From the Anglican Communion Environment Network
The Primate of the Anglican Church of Southern Africa, the Most Revd Dr Thabo Makgoba has invited 20 bishops from around the Anglican Communion to join him in a process of discussion and discernment concerning the Communion's witness and mission in the face of climate change and environmental degradation.
"I have asked a number of sister and brother bishops in dioceses already experiencing the impacts of climate change to join me in a process of dialogue", said Archbishop Makgoba.
"This will involve exchanging ideas, concerns, and information about the responses we have already made in relation to climate change, and those we hope to make. Our goal will be to develop a Communion-wide strategic plan that meets the challenges ahead and builds confidence in God's future."
The invitation is to participate in a process of dialogue leading to, and following on, a face-to-face meeting in Cape Town, South Africa, in February 2015.
According to Canon Ken Gray, Secretary to the Anglican Communion Environmental Network (ACEN), this is the first time that bishops have been invited to focus together on ecological issues with the intention of speaking collectively to the Communion world-wide.
"The Bishops will communicate initially by email and other electronic media", he said. "Their 2015 Cape Town conference will use an indaba-style process of dialogue and lead to strategic planning.
"This will not be a conference where 'experts' provide information to participants but where participants will share at a deep level their experiences, hopes and concerns. What will bind the bishops together is a shared sense of urgency around the Church's stewardship of creation and the importance of the fifth Mark of Mission, 'to strive to safeguard the integrity of creation and sustain and renew the life of the earth'."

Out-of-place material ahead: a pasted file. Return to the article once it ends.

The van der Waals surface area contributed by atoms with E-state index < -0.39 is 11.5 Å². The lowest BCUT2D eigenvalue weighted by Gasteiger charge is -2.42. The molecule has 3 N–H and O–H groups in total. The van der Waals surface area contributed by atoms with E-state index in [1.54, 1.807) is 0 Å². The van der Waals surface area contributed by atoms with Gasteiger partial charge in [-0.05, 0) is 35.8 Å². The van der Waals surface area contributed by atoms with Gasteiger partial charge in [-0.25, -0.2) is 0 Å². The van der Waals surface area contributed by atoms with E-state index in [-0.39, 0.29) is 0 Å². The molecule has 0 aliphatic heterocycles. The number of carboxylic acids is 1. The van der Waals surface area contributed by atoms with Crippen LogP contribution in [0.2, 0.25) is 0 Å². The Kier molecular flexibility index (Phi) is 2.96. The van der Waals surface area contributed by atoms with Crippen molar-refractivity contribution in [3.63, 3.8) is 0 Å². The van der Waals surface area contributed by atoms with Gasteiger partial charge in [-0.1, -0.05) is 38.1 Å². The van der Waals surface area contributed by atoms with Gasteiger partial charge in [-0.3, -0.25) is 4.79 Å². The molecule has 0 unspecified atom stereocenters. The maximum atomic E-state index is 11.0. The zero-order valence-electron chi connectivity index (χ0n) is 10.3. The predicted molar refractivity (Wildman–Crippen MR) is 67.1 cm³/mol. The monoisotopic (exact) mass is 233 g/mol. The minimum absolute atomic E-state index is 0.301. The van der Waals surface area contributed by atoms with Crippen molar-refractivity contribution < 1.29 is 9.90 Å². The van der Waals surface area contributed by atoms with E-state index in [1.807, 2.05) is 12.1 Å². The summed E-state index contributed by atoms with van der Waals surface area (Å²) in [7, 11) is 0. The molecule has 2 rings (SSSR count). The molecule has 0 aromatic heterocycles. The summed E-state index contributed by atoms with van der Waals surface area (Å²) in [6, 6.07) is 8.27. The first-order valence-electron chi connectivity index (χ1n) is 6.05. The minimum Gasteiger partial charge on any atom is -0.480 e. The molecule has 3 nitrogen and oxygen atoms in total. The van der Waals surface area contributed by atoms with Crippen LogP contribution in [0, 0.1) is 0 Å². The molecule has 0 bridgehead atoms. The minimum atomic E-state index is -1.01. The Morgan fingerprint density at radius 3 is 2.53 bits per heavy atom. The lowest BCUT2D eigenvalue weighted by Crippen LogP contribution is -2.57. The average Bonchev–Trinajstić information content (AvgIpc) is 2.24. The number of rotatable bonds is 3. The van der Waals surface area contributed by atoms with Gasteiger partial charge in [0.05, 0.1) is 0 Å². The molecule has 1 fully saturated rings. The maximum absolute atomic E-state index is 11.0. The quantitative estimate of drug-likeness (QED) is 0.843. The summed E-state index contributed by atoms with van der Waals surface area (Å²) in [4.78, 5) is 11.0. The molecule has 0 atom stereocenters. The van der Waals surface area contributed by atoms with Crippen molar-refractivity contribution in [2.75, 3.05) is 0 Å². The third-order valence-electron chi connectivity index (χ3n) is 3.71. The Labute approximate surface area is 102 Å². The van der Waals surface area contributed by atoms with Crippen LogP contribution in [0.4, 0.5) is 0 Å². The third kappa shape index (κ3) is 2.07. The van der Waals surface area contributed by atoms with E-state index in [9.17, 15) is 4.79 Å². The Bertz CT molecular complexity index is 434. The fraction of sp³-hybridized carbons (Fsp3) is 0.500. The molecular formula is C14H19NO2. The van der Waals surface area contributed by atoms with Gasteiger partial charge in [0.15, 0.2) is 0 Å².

Members of ACEN's steering committee have been supporting Archbishop Makgoba in initiating the Eco-Bishops' dialogue by identifying participants from around the Anglican Communion whose dioceses are in regions affected by, or contributing significantly towards climate change and environmental degradation, and who are actively engaged in mitigation, the 'greening' of their communities, and advocacy.
Bishop Nicolás Drayson, for example, describes how the highly adaptive and resilient livelihood strategies of indigenous people in the Diocese of Northern Argentina are being affected by the expansion of Argentina's agricultural frontier into their traditional territories. The area covered by the Diocese includes one of the region's most affected by deforestation in South America. "There are increasingly visible links between climate change and the wellbeing of the people we serve", said Bishop Drayson, "especially among the poorest ... We are recognizing that this is a topic we have to rapidly push to the top of our agenda."
In the Diocese of Harare in Zimbabwe, Bishop Chad Gandiya said that all parishes have been given trees to plant. "We have started a Green Church movement in our parishes. We are going to be working with all our Mission Schools in the diocese about caring for the environment. Thankfully our diocesan youths are taking this very seriously. My hopes include mobilising other churches to do the same so that we raise awareness in all our communities and do something about it."
The Anglican Communion Environmental Network Website is at: http://acen.anglicancommunion.org/
For more information contact the Rev. Dr. Rachel Mash at [email protected] or Canon Ken Gray at [email protected]